And You and I

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"And You and I"
And You and I cover.jpg
Single by Yes
from the album Close to the Edge
A-side"And You and I (Part I)"
B-side"And You and I (Part II)"
GenreProgressive rock[1][2]
Songwriter(s)Jon Anderson, Steve Howe (except "Eclipse"), Chris Squire, Bill Bruford
Producer(s)Eddie Offord
Yes singles chronology
"And You and I"
"Roundabout (live)"
Close to the Edge track listing
Side one
  1. "Close to the Edge"
Side two
  1. "And You and I"
  2. "Siberian Khatru"

"And You and I" is the second track from the album Close to the Edge by the English progressive rock band Yes. The song is just over ten minutes in length and consists of four movements. The first and second parts of the song were released as a single edit and reached #42 on the Billboard Hot 100.[3]

Introducing the song live in 1972, Anderson said they called it "The Protest Song" when they were making the Close to the Edge album.[4]


Part Start Time Length
Cord of Life 0:00 3:47
Eclipse 3:47 2:29
The Preacher, the Teacher 6:16 3:10
Apocalypse 9:26 0:42

I. Cord of Life[edit]

The song opens with Steve Howe on 12-string acoustic guitar, and his voice can be heard at the beginning of the track ("Ok"), then playing mostly natural harmonics, played around what will become the central melody, using a 12-string acoustic guitar which quickly forms into a simple chord progression over distant organ chords. Then, the Moog enters for a simple solo, presenting a subsequent phrase, albeit differently arranged. The vocals begin at about 1:40. The line "All Complete in the sight of seeds of life with you" is sung, which is repeated throughout the song. At about 2:50, there's a distinct change: Anderson sings a sharper melody, accompanied by a second vocal track by Anderson harmonizing with himself, plus Chris Squire and Steve Howe providing a counter-melody and alternate lyrics, with their voices fed through a Leslie speaker.

II. Eclipse[edit]

"Eclipse" is the slowest part of the song based on a measured and deliberate melody reminiscent of Sibelius. It is led by Rick Wakeman's Mellotron and Minimoog with a thematic quote from "Cord of Life" played by Steve Howe on a delay-soaked Sho Bud Pro1 Pedal Steel guitar. The lyrics are all from the first stanza of "The Cord of Life", but are sung in a different melody, which is also epic and slightly sad. In this section, the song cycles from the key of D to the key of A, E, and finally B, in which it remains for the duration of the song. It ends with the 12-string acoustic guitar leading into "The Preacher, The Teacher".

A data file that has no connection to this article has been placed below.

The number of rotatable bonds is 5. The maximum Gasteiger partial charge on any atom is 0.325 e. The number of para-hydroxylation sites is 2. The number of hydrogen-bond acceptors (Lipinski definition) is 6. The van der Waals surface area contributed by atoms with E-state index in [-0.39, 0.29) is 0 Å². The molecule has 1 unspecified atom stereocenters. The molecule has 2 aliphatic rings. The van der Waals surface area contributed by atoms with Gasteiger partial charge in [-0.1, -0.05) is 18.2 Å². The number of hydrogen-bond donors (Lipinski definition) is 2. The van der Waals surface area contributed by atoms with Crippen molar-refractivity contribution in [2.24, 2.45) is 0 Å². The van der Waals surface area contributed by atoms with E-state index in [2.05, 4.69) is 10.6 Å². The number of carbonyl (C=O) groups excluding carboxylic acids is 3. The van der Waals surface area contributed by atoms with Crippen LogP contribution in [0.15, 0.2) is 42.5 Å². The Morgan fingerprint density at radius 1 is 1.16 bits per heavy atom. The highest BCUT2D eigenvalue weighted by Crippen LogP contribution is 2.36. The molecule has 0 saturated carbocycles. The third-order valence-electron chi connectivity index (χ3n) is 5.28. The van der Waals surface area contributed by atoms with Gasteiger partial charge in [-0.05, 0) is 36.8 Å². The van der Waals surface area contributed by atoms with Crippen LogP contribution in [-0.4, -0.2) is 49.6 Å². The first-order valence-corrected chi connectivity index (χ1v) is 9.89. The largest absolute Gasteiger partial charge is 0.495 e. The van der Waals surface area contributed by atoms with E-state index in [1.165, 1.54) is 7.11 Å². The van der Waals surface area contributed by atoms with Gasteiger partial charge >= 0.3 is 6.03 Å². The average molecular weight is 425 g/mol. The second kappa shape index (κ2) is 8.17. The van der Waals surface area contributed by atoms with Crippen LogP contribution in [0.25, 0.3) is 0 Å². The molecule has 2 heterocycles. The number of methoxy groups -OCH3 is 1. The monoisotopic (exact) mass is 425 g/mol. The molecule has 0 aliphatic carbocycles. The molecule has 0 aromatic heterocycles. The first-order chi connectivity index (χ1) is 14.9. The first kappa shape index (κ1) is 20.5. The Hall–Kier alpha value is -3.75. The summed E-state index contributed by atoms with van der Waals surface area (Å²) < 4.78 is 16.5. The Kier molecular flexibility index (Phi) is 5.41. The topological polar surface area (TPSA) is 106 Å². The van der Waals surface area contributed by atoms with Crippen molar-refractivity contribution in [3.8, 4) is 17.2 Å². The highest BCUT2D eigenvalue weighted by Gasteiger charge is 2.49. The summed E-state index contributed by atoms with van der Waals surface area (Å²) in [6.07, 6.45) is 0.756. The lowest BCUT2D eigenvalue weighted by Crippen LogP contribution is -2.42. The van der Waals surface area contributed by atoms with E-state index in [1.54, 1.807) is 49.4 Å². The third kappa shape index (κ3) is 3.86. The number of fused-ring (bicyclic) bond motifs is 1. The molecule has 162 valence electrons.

III. The Preacher, The Teacher[edit]

The melody and lyrical structure is very similar (for the most part) to that of "The Cord of Life", with some variations. The exception is that "The Preacher, The Teacher" has a fast synthesizer solo by Rick Wakeman at one point during the song. The last stanza again consists of lines from "The Cord of Life", now sung in a different order and a completely different mood. At 8:34 there is a reprise of the previous section "Eclipse", which lasts until 9:12. The section ends with a cadenza-like orchestral statement, on Mellotron and Minimoog, reminiscent of neo-Wagnerian compositions from Strauss or Bruckner.

IV. Apocalypse[edit]

"Apocalypse" is the shortest piece of the song, only about 40 seconds long, it consists only of four lines, accompanied only by Howe's guitars. The lyrics are taken from "Cord of Life", but are sung in the key of B, making them more upbeat:

And you and I climb, crossing the shapes of the morning.

And you and I reach over the sun for the river.
And you and I climb, clearer, towards the movement.

And you and I called over valleys of endless seas.

Other appearances[edit]

  • Progressive rock band Transatlantic covered this song on its 2014 album Kaleidoscope, on disc 2 of the special edition. Transatlantic later played the song with Jon Anderson on lead vocals as part of a Yes set on the 2014 Progressive Nation at Sea cruise.



  1. ^ Murphy, Sean (March 31, 2017). "The 100 Best Classic Progressive Rock Songs: Part 5, 20-1". PopMatters. Retrieved January 6, 2019.
  2. ^ Cavanagh, David (2015). Good Night and Good Riddance: How Thirty-Five Years of John Peel Helped to Shape Modern Life. Faber & Faber. p. 158. ISBN 9780571302482.
  3. ^ Close to the Edge - Yes > Charts & Awards > Billboard Singles at AllMusic. Retrieved 10 March 2010.
  4. ^ Progeny: Seven Shows from Seventy-Two, Rhino, 2015

External links[edit]

Lyrics of this song at MetroLyrics